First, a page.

In Rodin’s extensive oeuvre of drawing and sculpture, the human body takes a primordial role. He built up an anatomical catalogue of powerful musculature and twisting poses through observation of the model, but going far beyond anatomical accuracy, he used the body as a vehicle for expression of the soul.
Despite being famous for his sculpture, Rodin produced around 10,000 drawings throughout his career. Contrary to expectation the majority were not intended as studies for his sculpture but works of art in their own right. He said “It’s very simple. My drawings are the key to my work.” They offered him a means to explore the human figure with freedom and spontaneity before transferring the lessons he learned into three dimensions. Dancing Figure from 1905 demonstrates his free flowing line, giving a sense of movement. He preferred to work from his models in motion rather than academic poses. He would get them to move around the studio taking up natural poses whilst he drew, without taking his eyes off the model. He is known to have kept an address book of his models of all ages and genders with details on their physical characteristics.
Rodin’s method of drawing created anatomical distortions which translated into innovations in sculpture that moved away from accepted conventions for representing the figure. It would be impossible for a model to hold the natural poses he sought for as long as it would take him to sculpt them, but he used his memory as the source for spontaneity.
He frequently returned to dance as a subject, possibly motivated by his desire to capture the impulses of the soul through movement. For this reason he wasn’t interested in the disciplined style of classical ballet, but preferred the free and experimental dance of the Ballets Russes, Isadora Duncan and Nijinsky, whom he saw in performance of Debussy’s L’Après-midi d’un faune in 1912.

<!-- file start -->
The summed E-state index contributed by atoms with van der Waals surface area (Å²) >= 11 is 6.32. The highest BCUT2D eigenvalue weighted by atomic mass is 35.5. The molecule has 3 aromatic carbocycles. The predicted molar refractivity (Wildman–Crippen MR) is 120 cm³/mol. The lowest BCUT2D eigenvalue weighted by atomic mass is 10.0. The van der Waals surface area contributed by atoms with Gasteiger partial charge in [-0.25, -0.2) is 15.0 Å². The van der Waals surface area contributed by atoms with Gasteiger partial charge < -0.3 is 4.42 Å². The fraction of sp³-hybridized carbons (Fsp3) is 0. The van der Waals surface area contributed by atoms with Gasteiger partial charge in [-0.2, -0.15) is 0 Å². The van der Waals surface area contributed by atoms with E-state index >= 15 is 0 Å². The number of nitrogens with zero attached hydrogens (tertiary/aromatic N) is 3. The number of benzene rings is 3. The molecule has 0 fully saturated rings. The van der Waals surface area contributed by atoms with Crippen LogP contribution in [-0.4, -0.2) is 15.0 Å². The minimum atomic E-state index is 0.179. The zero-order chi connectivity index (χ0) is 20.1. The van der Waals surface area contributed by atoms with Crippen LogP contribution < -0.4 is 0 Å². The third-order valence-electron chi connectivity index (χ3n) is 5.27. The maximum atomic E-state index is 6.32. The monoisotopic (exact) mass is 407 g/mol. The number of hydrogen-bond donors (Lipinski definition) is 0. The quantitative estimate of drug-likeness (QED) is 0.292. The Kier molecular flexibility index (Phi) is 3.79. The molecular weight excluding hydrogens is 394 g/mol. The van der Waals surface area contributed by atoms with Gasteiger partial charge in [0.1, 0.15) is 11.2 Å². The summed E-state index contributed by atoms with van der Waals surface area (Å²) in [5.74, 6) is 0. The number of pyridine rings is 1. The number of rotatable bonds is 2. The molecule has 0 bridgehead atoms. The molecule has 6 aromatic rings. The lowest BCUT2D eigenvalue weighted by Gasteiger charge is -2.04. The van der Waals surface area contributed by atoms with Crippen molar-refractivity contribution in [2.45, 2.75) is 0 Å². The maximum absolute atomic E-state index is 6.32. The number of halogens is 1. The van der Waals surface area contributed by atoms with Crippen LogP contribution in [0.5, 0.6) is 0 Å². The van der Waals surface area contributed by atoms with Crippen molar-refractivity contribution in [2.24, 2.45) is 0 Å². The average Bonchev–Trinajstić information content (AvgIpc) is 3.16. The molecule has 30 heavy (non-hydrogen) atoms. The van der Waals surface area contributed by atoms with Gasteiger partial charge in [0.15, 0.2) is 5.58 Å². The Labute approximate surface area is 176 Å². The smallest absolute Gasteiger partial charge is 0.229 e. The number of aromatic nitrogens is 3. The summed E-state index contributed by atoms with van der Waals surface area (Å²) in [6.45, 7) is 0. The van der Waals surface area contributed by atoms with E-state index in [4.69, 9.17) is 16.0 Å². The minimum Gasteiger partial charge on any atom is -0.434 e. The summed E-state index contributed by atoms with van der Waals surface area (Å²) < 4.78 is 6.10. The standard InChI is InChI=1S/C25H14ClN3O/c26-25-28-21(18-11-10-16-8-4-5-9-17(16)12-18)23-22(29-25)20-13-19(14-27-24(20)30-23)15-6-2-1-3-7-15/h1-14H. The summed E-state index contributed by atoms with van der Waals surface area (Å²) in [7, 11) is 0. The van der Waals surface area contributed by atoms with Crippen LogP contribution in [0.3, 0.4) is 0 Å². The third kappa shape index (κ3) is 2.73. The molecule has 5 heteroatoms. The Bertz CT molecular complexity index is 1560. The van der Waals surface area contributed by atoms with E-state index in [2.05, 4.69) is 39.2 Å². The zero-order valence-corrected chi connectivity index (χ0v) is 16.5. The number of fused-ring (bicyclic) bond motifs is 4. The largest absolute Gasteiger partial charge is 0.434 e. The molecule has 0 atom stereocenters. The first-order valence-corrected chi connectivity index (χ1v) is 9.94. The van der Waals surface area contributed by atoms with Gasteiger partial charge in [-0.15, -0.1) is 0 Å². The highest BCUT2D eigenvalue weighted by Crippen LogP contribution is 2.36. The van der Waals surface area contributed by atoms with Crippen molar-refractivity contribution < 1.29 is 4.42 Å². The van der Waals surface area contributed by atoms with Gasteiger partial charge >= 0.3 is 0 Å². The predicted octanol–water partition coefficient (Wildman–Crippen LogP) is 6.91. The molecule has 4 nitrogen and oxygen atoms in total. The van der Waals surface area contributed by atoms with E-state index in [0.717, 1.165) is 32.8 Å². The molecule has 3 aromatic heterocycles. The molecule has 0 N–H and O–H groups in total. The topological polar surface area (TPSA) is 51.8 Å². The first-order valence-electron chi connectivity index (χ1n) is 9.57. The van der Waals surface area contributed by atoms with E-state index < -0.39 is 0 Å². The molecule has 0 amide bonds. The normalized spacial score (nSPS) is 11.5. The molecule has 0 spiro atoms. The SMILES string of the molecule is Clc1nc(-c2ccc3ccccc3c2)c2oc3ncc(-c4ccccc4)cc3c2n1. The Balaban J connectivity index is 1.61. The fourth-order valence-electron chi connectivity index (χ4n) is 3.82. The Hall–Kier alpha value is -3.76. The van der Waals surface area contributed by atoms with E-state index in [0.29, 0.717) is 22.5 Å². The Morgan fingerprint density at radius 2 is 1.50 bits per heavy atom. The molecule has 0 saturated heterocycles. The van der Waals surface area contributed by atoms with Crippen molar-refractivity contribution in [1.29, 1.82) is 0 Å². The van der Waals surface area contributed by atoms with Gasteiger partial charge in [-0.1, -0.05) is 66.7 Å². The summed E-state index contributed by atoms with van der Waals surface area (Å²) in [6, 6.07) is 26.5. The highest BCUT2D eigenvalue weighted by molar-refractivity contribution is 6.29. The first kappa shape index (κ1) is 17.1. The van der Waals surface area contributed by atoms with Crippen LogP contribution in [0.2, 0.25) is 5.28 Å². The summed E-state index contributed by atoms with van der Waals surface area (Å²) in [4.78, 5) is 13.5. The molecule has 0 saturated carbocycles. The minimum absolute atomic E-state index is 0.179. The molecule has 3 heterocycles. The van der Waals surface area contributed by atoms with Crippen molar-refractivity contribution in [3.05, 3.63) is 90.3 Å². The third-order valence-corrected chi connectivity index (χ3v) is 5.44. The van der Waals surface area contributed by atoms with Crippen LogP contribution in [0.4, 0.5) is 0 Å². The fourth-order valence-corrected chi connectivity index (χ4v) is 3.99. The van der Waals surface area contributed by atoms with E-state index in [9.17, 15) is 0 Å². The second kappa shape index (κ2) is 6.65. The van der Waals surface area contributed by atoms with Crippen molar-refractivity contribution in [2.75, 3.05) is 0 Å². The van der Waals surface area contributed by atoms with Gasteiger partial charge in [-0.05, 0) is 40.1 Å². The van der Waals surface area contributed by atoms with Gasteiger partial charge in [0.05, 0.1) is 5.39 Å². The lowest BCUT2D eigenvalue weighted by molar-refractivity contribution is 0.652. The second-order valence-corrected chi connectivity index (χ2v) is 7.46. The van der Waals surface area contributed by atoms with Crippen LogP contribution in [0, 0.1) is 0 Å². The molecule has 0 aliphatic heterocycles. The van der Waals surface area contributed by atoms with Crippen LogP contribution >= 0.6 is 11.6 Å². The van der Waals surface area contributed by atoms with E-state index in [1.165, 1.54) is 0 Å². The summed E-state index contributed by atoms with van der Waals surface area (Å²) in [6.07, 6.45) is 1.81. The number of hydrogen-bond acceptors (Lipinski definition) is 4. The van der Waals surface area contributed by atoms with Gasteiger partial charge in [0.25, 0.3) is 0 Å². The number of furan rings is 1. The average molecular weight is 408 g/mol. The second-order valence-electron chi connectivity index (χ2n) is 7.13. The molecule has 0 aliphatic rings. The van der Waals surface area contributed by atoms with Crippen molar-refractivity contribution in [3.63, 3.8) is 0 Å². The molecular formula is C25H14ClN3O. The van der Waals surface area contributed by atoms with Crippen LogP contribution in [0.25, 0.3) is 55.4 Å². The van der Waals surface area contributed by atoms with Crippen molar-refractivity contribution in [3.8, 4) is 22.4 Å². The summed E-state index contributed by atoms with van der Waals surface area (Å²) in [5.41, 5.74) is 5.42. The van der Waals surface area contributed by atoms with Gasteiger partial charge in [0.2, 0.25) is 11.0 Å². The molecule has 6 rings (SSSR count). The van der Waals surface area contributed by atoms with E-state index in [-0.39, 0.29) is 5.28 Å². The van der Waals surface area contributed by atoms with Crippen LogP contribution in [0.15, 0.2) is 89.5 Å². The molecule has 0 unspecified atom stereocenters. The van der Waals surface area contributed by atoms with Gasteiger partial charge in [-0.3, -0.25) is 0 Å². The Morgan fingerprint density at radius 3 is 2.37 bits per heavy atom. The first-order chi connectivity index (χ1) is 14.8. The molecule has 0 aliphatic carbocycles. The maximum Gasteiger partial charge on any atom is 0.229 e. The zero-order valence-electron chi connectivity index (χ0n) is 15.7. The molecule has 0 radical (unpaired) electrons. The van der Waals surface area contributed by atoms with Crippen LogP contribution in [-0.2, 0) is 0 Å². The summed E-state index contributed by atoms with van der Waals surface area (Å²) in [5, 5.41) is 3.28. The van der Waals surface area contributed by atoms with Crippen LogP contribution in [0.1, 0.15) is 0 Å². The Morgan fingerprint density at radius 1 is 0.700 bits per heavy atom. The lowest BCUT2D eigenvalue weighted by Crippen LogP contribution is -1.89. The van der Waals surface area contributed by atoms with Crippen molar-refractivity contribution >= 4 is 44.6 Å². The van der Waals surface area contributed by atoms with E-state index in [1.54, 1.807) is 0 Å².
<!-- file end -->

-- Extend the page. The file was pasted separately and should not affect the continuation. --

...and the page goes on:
Nijinksy posed for Rodin that same year. In this sculpture he is depicted bringing his leg into his chest in an awkward pose reflective of his dance style, with the other leg bent as if he is about to leap in the air. The sculpture has a strong profile which pays tribute to Nijinsky’s choreographic style, inspired by Greek bas-relief sculpture.
One of Rodin’s most iconic sculptures is ‘The Thinker’, although it was originally conceived on a smaller scale as part of ‘The Gates of Hell’, inspired by Dante’s Divine Comedy. The thinker is believed to represent Dante, observing the circles of hell from the top of the gates, whilst lost in thought about his work. For this reason it is designed to be seen from below and the top half of the body appears enlarged to compensate for this. Once again Rodin uses the body as an expression for the soul, this time an almost damned soul who is transcending his suffering through poetry and silent contemplation. The figure’s nudity relates back to the heroic tradition of Michelangelo whose work Rodin admired, making it a more universal representation of intellect. It was enlarged as an individual piece in 1904, which emphasises the powerful musculature of the figure and suggests more of a capacity for action as well as philosophy.